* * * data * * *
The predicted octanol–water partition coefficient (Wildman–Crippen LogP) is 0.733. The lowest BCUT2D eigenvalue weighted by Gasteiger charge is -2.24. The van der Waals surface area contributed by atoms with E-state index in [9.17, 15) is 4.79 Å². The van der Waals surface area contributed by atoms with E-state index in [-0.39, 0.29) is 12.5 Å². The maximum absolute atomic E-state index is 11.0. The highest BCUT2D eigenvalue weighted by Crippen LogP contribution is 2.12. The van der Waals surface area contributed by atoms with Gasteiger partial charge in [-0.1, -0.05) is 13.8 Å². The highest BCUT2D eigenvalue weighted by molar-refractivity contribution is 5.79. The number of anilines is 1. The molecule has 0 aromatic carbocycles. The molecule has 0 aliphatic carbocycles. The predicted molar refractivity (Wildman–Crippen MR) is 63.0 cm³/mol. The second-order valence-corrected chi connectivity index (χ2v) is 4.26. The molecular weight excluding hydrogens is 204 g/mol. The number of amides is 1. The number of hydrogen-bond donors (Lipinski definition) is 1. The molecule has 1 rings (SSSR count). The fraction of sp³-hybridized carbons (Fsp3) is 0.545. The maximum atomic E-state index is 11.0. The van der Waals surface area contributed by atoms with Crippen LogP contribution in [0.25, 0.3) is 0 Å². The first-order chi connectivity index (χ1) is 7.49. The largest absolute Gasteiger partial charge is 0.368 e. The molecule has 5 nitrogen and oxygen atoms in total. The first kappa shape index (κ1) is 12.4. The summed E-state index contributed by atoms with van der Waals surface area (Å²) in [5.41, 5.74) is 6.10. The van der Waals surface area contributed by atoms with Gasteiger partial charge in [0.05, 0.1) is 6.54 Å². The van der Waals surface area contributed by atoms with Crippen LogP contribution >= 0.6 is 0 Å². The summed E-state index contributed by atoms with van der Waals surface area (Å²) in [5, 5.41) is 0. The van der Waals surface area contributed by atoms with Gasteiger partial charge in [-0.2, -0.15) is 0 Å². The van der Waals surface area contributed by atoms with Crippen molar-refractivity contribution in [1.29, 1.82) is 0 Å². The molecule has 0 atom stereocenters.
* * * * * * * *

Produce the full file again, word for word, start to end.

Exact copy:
The predicted octanol–water partition coefficient (Wildman–Crippen LogP) is 0.733. The lowest BCUT2D eigenvalue weighted by Gasteiger charge is -2.24. The van der Waals surface area contributed by atoms with E-state index in [9.17, 15) is 4.79 Å². The van der Waals surface area contributed by atoms with E-state index in [-0.39, 0.29) is 12.5 Å². The maximum absolute atomic E-state index is 11.0. The highest BCUT2D eigenvalue weighted by Crippen LogP contribution is 2.12. The van der Waals surface area contributed by atoms with Gasteiger partial charge in [-0.1, -0.05) is 13.8 Å². The highest BCUT2D eigenvalue weighted by molar-refractivity contribution is 5.79. The number of anilines is 1. The molecule has 0 aromatic carbocycles. The molecule has 0 aliphatic carbocycles. The predicted molar refractivity (Wildman–Crippen MR) is 63.0 cm³/mol. The second-order valence-corrected chi connectivity index (χ2v) is 4.26. The molecular weight excluding hydrogens is 204 g/mol. The number of amides is 1. The number of hydrogen-bond donors (Lipinski definition) is 1. The molecule has 1 rings (SSSR count). The fraction of sp³-hybridized carbons (Fsp3) is 0.545. The maximum atomic E-state index is 11.0. The van der Waals surface area contributed by atoms with Crippen LogP contribution in [0.25, 0.3) is 0 Å². The first-order chi connectivity index (χ1) is 7.49. The largest absolute Gasteiger partial charge is 0.368 e. The molecule has 5 nitrogen and oxygen atoms in total. The first kappa shape index (κ1) is 12.4. The summed E-state index contributed by atoms with van der Waals surface area (Å²) in [5.41, 5.74) is 6.10. The van der Waals surface area contributed by atoms with Gasteiger partial charge in [0.05, 0.1) is 6.54 Å². The van der Waals surface area contributed by atoms with Crippen LogP contribution >= 0.6 is 0 Å². The summed E-state index contributed by atoms with van der Waals surface area (Å²) in [5, 5.41) is 0. The van der Waals surface area contributed by atoms with Gasteiger partial charge in [-0.2, -0.15) is 0 Å². The van der Waals surface area contributed by atoms with Crippen molar-refractivity contribution in [1.29, 1.82) is 0 Å². The molecule has 0 atom stereocenters.